Dr. Bolte added: "In any forest the integration of biophysical conditions
(site, climate, etc.) with societal needs and perceptions, as well as
technical options for FL transformation are the focus.
"By neglecting any one of these factors you significantly reduce the
success possibilities of FL transformation processes.
"Implementing FLR on the ground requires translating the FLR concept into a
local context; through a proper process in which multiple stakeholders are
key. That's our most important challenge," he said.
Dr. Bolte said the TF will use a "best practice" approach to illustrate FL
transformation options that have worked well in certain regions and may be
transferred and adapted to work in others.
As one example of such a best practice, a "decision tree" model was cited.
[image: Decision tree for choosing the appropriate restoration method,
depending upon objectives and site conditions. Decision nodes are strategy,
amount of overstory present, and how much of the area will be treated. In:
Stanturf et al. 2017. Implementing Forest Landscape Restoration: A
Decision tree for choosing the appropriate restoration method, depending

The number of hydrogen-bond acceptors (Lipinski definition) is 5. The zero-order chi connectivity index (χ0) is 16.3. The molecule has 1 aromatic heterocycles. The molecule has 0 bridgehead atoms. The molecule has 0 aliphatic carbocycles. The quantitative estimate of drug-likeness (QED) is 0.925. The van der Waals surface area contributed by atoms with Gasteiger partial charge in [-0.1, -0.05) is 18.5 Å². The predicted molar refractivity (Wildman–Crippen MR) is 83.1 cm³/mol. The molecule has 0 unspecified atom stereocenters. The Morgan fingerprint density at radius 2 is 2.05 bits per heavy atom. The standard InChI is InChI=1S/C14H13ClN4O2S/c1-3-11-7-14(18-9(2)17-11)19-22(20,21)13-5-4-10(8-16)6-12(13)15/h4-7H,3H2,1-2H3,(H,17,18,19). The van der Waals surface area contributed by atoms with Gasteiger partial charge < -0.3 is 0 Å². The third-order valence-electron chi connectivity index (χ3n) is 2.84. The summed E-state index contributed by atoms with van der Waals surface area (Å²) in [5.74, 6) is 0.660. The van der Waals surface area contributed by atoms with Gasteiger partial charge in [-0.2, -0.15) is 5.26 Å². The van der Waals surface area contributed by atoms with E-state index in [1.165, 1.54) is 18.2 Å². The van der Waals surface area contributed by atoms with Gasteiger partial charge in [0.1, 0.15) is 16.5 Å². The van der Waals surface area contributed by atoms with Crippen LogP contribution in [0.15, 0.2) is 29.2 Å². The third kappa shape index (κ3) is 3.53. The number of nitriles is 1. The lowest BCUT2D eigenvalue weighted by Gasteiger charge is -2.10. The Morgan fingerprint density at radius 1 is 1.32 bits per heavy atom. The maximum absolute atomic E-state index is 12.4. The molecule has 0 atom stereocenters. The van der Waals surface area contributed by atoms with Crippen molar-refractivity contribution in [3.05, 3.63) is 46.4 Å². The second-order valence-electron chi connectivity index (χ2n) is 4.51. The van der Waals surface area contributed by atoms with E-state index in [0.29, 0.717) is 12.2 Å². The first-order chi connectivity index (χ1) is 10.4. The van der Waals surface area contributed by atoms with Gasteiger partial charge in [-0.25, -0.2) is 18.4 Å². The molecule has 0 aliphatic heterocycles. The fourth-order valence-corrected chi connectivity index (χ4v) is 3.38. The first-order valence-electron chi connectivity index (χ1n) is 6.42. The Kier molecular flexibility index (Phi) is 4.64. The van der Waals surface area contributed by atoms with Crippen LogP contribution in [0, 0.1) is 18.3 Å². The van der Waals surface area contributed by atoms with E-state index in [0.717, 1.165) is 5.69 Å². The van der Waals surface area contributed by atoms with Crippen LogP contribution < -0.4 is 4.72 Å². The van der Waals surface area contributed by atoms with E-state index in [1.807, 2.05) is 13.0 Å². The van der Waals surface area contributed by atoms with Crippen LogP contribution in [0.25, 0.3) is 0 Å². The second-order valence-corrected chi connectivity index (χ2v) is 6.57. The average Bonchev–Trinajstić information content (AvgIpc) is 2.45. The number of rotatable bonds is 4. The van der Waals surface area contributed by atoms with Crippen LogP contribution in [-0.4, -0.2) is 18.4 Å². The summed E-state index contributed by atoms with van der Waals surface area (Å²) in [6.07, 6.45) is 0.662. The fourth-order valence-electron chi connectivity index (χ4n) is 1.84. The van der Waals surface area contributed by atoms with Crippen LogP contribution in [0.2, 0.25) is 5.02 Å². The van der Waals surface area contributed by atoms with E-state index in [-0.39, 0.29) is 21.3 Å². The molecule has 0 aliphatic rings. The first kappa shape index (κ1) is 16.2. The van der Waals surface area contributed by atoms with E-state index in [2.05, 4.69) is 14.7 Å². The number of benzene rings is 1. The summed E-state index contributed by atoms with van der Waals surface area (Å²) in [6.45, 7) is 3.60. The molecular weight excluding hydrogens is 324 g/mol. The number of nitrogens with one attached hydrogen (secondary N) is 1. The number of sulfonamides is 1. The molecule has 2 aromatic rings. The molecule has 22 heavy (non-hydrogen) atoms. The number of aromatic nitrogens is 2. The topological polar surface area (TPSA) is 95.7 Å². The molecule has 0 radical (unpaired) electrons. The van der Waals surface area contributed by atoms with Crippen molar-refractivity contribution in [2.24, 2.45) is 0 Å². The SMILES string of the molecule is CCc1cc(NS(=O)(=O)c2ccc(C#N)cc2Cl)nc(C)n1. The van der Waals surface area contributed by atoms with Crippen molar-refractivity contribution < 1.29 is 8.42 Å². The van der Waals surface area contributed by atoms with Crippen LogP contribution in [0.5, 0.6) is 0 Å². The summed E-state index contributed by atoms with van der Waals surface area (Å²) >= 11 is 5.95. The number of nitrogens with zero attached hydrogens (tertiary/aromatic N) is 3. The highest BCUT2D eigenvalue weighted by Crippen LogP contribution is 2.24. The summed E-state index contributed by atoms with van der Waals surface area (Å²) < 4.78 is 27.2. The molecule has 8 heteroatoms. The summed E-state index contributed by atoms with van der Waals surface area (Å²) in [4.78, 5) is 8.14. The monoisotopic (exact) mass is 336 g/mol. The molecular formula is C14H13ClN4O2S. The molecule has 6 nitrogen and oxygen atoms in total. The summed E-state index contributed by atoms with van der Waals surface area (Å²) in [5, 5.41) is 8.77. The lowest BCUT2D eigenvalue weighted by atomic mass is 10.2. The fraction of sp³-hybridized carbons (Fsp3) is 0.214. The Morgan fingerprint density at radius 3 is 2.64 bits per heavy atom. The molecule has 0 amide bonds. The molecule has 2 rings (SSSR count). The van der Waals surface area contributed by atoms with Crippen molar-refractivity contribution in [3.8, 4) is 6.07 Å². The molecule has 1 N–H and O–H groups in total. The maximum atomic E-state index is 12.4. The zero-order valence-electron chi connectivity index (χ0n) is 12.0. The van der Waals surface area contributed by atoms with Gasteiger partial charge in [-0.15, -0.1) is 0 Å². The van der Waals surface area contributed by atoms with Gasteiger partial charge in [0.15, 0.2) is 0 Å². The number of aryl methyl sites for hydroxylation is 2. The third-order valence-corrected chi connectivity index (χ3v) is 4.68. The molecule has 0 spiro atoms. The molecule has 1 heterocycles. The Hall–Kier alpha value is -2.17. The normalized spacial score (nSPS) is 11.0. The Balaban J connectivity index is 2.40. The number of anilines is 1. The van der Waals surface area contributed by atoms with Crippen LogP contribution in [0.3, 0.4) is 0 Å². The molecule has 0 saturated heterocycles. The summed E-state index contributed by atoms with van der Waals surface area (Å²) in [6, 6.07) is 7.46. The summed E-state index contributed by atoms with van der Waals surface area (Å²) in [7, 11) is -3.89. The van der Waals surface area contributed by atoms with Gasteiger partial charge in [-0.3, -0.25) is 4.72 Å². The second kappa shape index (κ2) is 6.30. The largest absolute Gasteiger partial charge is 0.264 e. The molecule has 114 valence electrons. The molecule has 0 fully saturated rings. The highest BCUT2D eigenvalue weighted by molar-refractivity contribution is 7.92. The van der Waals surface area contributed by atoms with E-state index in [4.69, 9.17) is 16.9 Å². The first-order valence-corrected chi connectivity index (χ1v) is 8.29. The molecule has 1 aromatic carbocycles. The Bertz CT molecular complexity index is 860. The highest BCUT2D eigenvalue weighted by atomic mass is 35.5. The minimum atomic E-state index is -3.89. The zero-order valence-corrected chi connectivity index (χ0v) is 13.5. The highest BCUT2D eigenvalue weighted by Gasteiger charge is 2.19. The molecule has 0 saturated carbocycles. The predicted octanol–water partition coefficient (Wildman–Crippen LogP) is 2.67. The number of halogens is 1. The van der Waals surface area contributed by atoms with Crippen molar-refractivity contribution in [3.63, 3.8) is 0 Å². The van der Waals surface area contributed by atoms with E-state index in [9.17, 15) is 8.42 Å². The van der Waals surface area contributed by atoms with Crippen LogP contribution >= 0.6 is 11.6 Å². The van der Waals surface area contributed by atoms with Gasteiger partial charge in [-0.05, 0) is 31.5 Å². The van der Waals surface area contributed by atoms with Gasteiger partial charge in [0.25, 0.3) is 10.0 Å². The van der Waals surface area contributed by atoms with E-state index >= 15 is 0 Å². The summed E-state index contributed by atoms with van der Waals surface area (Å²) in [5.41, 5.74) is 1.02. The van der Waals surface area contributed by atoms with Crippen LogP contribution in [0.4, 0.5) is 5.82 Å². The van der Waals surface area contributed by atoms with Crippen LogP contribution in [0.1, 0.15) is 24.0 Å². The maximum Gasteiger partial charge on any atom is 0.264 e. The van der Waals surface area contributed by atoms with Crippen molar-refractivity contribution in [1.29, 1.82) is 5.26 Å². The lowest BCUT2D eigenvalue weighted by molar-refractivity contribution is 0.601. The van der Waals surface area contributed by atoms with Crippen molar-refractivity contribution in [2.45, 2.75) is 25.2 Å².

upon objectives and site conditions. Decision nodes are strategy, amount of
overstory present, and how much of the area will be treated. In: Stanturf
et al. 2017. Implementing Forest Landscape Restoration: A Practitioner's
The decision tree shows the appropriate restoration method, depending on
management objectives (reconciled with local stakeholders and
beneficiaries) and prevailing site conditions (local climate, soils,
vegetation structure etc.).
It offers two paths forward – passive or active restoration – including
starting conditions, treated area and method for restocking the area with
trees (natural regeneration, planting, etc.)
Such a system allows restoration practitioners to select the most
appropriate option, and one that is acceptable to local stakeholders, for a
"Targeted education and training activities are crucial," said Dr. Bolte.